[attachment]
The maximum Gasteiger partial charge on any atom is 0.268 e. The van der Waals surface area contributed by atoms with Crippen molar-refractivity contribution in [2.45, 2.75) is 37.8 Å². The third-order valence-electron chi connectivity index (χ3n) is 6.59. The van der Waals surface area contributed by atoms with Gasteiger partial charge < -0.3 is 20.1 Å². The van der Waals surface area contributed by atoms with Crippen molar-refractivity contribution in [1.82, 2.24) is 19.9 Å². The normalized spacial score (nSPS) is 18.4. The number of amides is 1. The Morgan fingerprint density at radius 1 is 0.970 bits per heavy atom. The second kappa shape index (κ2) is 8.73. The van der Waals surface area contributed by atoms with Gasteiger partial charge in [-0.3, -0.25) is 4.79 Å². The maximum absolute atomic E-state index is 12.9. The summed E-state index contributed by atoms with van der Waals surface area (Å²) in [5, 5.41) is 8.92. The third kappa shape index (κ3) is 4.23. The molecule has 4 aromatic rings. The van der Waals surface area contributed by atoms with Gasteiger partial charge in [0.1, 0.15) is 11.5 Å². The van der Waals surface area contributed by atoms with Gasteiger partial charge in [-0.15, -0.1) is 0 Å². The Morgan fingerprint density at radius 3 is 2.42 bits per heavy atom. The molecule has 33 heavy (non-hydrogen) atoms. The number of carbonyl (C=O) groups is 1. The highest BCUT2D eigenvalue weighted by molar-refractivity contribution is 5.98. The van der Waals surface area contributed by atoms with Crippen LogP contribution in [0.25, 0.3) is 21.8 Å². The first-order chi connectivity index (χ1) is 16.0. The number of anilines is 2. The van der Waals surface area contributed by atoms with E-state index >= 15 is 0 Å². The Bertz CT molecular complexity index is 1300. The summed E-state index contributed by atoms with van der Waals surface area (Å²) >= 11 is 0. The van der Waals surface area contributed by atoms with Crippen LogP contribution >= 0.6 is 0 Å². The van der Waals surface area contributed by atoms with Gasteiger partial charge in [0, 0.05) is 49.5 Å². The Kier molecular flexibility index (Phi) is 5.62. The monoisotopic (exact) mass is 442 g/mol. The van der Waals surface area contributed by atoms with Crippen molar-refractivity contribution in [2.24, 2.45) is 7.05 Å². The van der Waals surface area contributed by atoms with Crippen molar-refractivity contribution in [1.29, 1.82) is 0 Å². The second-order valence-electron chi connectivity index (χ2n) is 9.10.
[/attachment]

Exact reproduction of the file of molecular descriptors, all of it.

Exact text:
The maximum Gasteiger partial charge on any atom is 0.268 e. The van der Waals surface area contributed by atoms with Crippen molar-refractivity contribution in [2.45, 2.75) is 37.8 Å². The third-order valence-electron chi connectivity index (χ3n) is 6.59. The van der Waals surface area contributed by atoms with Gasteiger partial charge < -0.3 is 20.1 Å². The van der Waals surface area contributed by atoms with Crippen molar-refractivity contribution in [1.82, 2.24) is 19.9 Å². The normalized spacial score (nSPS) is 18.4. The number of amides is 1. The Morgan fingerprint density at radius 1 is 0.970 bits per heavy atom. The second kappa shape index (κ2) is 8.73. The van der Waals surface area contributed by atoms with Gasteiger partial charge in [-0.3, -0.25) is 4.79 Å². The maximum absolute atomic E-state index is 12.9. The summed E-state index contributed by atoms with van der Waals surface area (Å²) in [5, 5.41) is 8.92. The third kappa shape index (κ3) is 4.23. The molecule has 4 aromatic rings. The van der Waals surface area contributed by atoms with Gasteiger partial charge in [0.1, 0.15) is 11.5 Å². The van der Waals surface area contributed by atoms with Gasteiger partial charge in [-0.15, -0.1) is 0 Å². The Morgan fingerprint density at radius 3 is 2.42 bits per heavy atom. The molecule has 33 heavy (non-hydrogen) atoms. The number of carbonyl (C=O) groups is 1. The highest BCUT2D eigenvalue weighted by molar-refractivity contribution is 5.98. The van der Waals surface area contributed by atoms with Crippen LogP contribution in [0.25, 0.3) is 21.8 Å². The first-order chi connectivity index (χ1) is 16.0. The number of anilines is 2. The van der Waals surface area contributed by atoms with E-state index >= 15 is 0 Å². The Bertz CT molecular complexity index is 1300. The summed E-state index contributed by atoms with van der Waals surface area (Å²) >= 11 is 0. The van der Waals surface area contributed by atoms with Crippen LogP contribution >= 0.6 is 0 Å². The van der Waals surface area contributed by atoms with Gasteiger partial charge in [0, 0.05) is 49.5 Å². The Kier molecular flexibility index (Phi) is 5.62. The monoisotopic (exact) mass is 442 g/mol. The van der Waals surface area contributed by atoms with Crippen molar-refractivity contribution in [2.24, 2.45) is 7.05 Å². The van der Waals surface area contributed by atoms with Crippen molar-refractivity contribution in [1.29, 1.82) is 0 Å². The second-order valence-electron chi connectivity index (χ2n) is 9.10.